On “inconsistency”–what I meant by that was what gets expressed by “p,~Dp|=”. On global characterizations of validity, that says that there’s no model where the premises are supertrue. That there are models where they’re not both superfalse shouldn’t come into it (or am I missing something?). Of course, you could (a) work with a different characterization of validity, (b) deny that validity in the sense in play here norms belief in the standard way. That’s why the argument for rejectionism isn’t knock down, even given (1-3).

I agree that it’s very far from clear how all this should fit into to credences as a guide to action. When I was first thinking about these issues, my reaction was to treat it all as a reductio of using supervaluationism to deal with indeterminate future contingents (or at least, using supervaluationism and also hanging on to standard truth-logic and logic-belief connections). If that were right, it’d anyway be kind of interesting, since supervaluationism really is a fairly standard device (e.g. it’s what Thomason proposes to use in his famous 1970 article, it’s still in play in the contemporary MacFarlane stuff, etc).

I’ve come to think there’s a little more wriggle room available than this, but not terribly much. FWIW, I’ve just posted a paper that goes through some of the issues:

http://www.personal.leeds.ac.uk/~phljrgw/wip/AristotelianIndeterminacyOpenFuture2.pdf

As I say, using this kind of rejectionist indeterminacy to deal with future contingents looks (to say the least) really problematic. But the moral of that might well be that we really shouldn’t think of future contingents as indeterminate at all. Lots of the most pressing problems (the rational-action connection for example) don’t seem to me to have analogues for other applications of indeterminacy.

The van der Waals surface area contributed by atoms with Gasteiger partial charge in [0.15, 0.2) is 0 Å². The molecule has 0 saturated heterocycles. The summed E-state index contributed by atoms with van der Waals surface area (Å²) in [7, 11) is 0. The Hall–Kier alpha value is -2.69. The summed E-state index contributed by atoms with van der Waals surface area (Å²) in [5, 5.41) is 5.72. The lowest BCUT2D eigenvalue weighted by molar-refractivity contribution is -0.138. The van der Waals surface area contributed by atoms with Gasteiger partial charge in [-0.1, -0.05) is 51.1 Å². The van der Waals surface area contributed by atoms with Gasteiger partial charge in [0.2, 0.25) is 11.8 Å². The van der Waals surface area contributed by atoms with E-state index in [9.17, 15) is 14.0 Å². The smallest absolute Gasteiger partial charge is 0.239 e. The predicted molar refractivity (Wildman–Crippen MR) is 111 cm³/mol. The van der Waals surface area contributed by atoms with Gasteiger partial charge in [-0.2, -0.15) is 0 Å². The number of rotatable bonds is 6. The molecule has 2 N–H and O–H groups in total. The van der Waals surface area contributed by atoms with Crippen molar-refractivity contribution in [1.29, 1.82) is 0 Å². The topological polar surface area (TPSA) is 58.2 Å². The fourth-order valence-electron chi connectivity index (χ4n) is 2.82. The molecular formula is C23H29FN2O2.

Just on the more general issue. It really isn’t clear to me what theories of indeterminacy really fit with what the open-future-guy needs. I take it that in particular, we need to allow that we can have arbitrarily high confidence in p, when p is something we know to be a future contingent, and so indeterminate. At the limit, suppose there are infinitely many branches, including both p and ~p ones, but the ~p ones are measure 0 (cue your favourite example about possible but probably zero outcomes). So actually, if you were right—if knowing that p is indeterminate meant we had to be uncertain about whether p—then the view that future contingents are knowably indeterminate looks in trouble too.

So it’s not just that we need a theory of indeterminacy that allows us to be uncertain about p when p is certainly indeterminate. It’s that we need to allow also for subjective certainty that p when p is certainly indeterminate. And that can start to sound really weird. There are some views that do allow for it—epistemicism is one, degree theory another (that’s the one that’d I’d choose for the open future guy if you put a gun to my head). But I’m inclined to think that the options are pretty limited. But maybe I’m overly pessimistic!

by Robbie September 3, 2008 at 8:57 pmHi Robbie,

Thanks – that’s given me a lot to think about.

I’m not at all familiar with Dempster Shafer theory. However, I think it *is* very important that credences figure as a guide rational action – indeed, maybe we should even take this to be constitutive of credences. This might then give us some insight on how to think about credences of borderline sentences on a supervaluationist framework. If we know the agents preferences between various consequences an action will have with respect to a precisification, then we can use this to get a credence function. (For simplicity I’m here assuming, for the moment, that the agent knows everything about the state of the world. The only uncertainty is due to indeterminacy.)